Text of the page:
Monday, September 08, 2008

Angola vs. Regional

In spite of being quite busy lately with various random tasks, including some annoying last minute details on my latest excursion (to Vietnam - this makes country #7!!), I did make time to get out to the Brazilian Festival going on this past weekend in my favorite park in Tokyo, Yoyogi! For anyone coming out to Tokyo, Yoyogi Park is a definite don't miss: all in one afternoon you can get your classical culture fix visiting Meiji Shrine, then get your modern culture fix in Harajuku whilst shopping and oogling random weird people and stuff. You see the most random of stuff on the bridge from Harajuku station to Meiji Shrine, including the famous cosplay girls, as well as all kinds of weird street performers. That, and you can find just about anything in the park, from the Fonzie-wannabe 50's dancers and drum circles to soccer and frisbee to... those weird guys that practice their choreographed sword fights under the trees, and the guys I saw with quite deliberately placed trash can lids and signs on their bodies as they were themselves sprawled across the lawn - whatever your interests it's a great way to spend an afternoon, especially in the summer when the weirdos are out in full effect.

So anyhoo, most every weekend in the summer has a different festival, and this weekend was the Brazilian Festival, with my capoeira group was doing a performance right off the bat on the first day. Of course I couldn't miss it, but just for cathartic disclosure I did sleep in and miss the first 10 minutes or so (shhhh!!!). After that there was a free roda (pronounced "ho-da". It’s easy to remember: just think “hoedown”, but way cooler. Heh, capoeira hoedown, yee-haw.) in which people from all around the country and a few in from abroad even played capoeira for a good 2-3 hours. That was one of the most interesting gatherings I've been to in a while!

One theme which reared its head a few times over the course of the day though was a slight bad vibe between the two main schools of capoeira: Angola and Regional. In general, Regional (pronounced "hey-joe-nal") is the newer style and probably the one that most people are familiar with. If you saw someone flipping around and stuff, more than likely it was Regional. They came up with a sort of belt system to mirror other martial arts... it's more about form and show than it is about really being effective as a fighting style though if you ask me, but then the flips and stuff are most definitely fun in their own right. Here's people having fun flipping around, spinning on their lips.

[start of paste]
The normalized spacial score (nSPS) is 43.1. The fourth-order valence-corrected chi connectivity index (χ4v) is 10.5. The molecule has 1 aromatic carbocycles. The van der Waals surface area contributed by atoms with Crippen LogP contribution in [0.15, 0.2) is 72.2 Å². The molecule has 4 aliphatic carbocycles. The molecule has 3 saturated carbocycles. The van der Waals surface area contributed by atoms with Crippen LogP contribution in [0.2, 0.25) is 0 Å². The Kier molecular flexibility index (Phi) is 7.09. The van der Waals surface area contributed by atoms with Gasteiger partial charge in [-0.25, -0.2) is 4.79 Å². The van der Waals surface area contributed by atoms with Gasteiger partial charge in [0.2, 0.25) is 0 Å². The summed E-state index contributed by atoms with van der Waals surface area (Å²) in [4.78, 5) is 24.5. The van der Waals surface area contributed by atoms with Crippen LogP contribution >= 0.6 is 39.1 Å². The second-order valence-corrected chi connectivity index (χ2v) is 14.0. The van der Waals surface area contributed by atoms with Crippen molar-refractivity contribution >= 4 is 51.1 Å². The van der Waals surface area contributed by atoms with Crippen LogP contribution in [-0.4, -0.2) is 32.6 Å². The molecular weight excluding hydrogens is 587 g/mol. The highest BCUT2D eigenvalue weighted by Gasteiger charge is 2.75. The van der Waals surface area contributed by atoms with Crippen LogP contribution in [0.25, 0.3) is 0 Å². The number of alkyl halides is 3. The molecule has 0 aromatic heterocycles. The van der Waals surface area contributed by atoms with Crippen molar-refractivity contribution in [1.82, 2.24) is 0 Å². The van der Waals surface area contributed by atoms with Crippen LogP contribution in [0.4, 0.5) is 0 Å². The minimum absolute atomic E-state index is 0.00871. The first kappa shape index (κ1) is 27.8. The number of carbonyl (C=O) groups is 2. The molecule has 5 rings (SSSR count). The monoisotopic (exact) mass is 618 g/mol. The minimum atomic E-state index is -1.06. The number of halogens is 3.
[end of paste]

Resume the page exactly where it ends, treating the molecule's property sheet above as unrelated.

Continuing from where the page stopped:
Angola on the other hand is the original capoeira, just as it has been since the slaves in Brazil developed it way back when. It tends to be slower and closer to the ground, which takes more strength and balance. It's much more closed so you don't leave yourself open to attacks as much, and while there's still a bunch of whole lot of inverted stuff going on, it doesn't have as much of that acrobatic element that is so definitive of Regional... Angolistas are also much more likely to take the opening and knock you back on your ass if you let them too. Here's a vid of Angola style.

I started out doing the former and am now practicing the latter, so I'm sort of in the middle and can't really see why the two wouldn't get along, but apparently some don't agree. When I talked to some Regional friends, they would say how they thought Angola was boring, which I can understand since it isn't as flashy (the basics are harder though if you ask me). If you listen to the people in my current Angola group, they sort of talked down at some of the Regional people, saying they were out of control and wild... to their credit, at least twice some Regional player fell into the berimbau while trying some move, which is a big no-no. Still, the mumbling behind backs and all sorta irked me. If you watch them play together you'll definitely notice a difference in styles, but at the same time you can tell they're just two different styles of the same sport.

In the end, the maestres (teachers) all get along and understand how to look at the big picture and keep the capoeira love going... I think when people get to that level they can appreciate each other's respective strengths and skills more. I just wish everyone saw it like that... it's just another in the series of artificial barriers that human nature seems to love to create for no other apparent reason than to make unnecessary friction. Why can’t we all just get along???

Reminds me of a famous Doug's lyrics:
"So why does there only have to be one correct philosophy?
I don't want to go and follow you just to end up like one of them.
And why are you always telling me what you want me to believe?
I'd like to think that I can go my own way and meet you in the end.
Go my own way and meet you in the end."
-Doug Robb, Hoobastank (a.k.a.: the Mountain Dew Band)

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